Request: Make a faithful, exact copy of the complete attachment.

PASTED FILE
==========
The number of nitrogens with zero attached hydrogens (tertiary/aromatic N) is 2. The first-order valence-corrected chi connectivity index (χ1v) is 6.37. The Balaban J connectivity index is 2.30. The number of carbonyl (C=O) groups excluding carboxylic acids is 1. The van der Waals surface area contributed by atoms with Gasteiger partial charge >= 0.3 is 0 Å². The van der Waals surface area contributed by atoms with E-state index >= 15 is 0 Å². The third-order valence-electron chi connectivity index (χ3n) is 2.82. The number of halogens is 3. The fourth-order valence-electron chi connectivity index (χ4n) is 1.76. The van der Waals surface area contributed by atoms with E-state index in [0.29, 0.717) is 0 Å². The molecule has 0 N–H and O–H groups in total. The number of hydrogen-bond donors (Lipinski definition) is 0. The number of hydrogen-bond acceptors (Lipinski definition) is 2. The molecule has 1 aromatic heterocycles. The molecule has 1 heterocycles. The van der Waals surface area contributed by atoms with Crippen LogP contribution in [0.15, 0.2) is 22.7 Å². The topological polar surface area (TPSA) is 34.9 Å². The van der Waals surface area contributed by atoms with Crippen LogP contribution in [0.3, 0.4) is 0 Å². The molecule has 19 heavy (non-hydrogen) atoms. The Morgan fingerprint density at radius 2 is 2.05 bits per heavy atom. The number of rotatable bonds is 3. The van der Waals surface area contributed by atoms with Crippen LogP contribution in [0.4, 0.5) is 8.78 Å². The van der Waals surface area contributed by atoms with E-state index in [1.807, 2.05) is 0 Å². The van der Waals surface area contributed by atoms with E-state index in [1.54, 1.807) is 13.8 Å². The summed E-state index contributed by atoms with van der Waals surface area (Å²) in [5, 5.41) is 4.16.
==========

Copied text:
The number of nitrogens with zero attached hydrogens (tertiary/aromatic N) is 2. The first-order valence-corrected chi connectivity index (χ1v) is 6.37. The Balaban J connectivity index is 2.30. The number of carbonyl (C=O) groups excluding carboxylic acids is 1. The van der Waals surface area contributed by atoms with Gasteiger partial charge >= 0.3 is 0 Å². The van der Waals surface area contributed by atoms with E-state index >= 15 is 0 Å². The third-order valence-electron chi connectivity index (χ3n) is 2.82. The number of halogens is 3. The fourth-order valence-electron chi connectivity index (χ4n) is 1.76. The van der Waals surface area contributed by atoms with E-state index in [0.29, 0.717) is 0 Å². The molecule has 0 N–H and O–H groups in total. The number of hydrogen-bond donors (Lipinski definition) is 0. The number of hydrogen-bond acceptors (Lipinski definition) is 2. The molecule has 1 aromatic heterocycles. The molecule has 1 heterocycles. The van der Waals surface area contributed by atoms with Crippen LogP contribution in [0.15, 0.2) is 22.7 Å². The topological polar surface area (TPSA) is 34.9 Å². The van der Waals surface area contributed by atoms with Crippen LogP contribution in [0.3, 0.4) is 0 Å². The molecule has 19 heavy (non-hydrogen) atoms. The Morgan fingerprint density at radius 2 is 2.05 bits per heavy atom. The number of rotatable bonds is 3. The van der Waals surface area contributed by atoms with Crippen LogP contribution in [0.4, 0.5) is 8.78 Å². The van der Waals surface area contributed by atoms with E-state index in [1.807, 2.05) is 0 Å². The van der Waals surface area contributed by atoms with E-state index in [1.54, 1.807) is 13.8 Å². The summed E-state index contributed by atoms with van der Waals surface area (Å²) in [5, 5.41) is 4.16.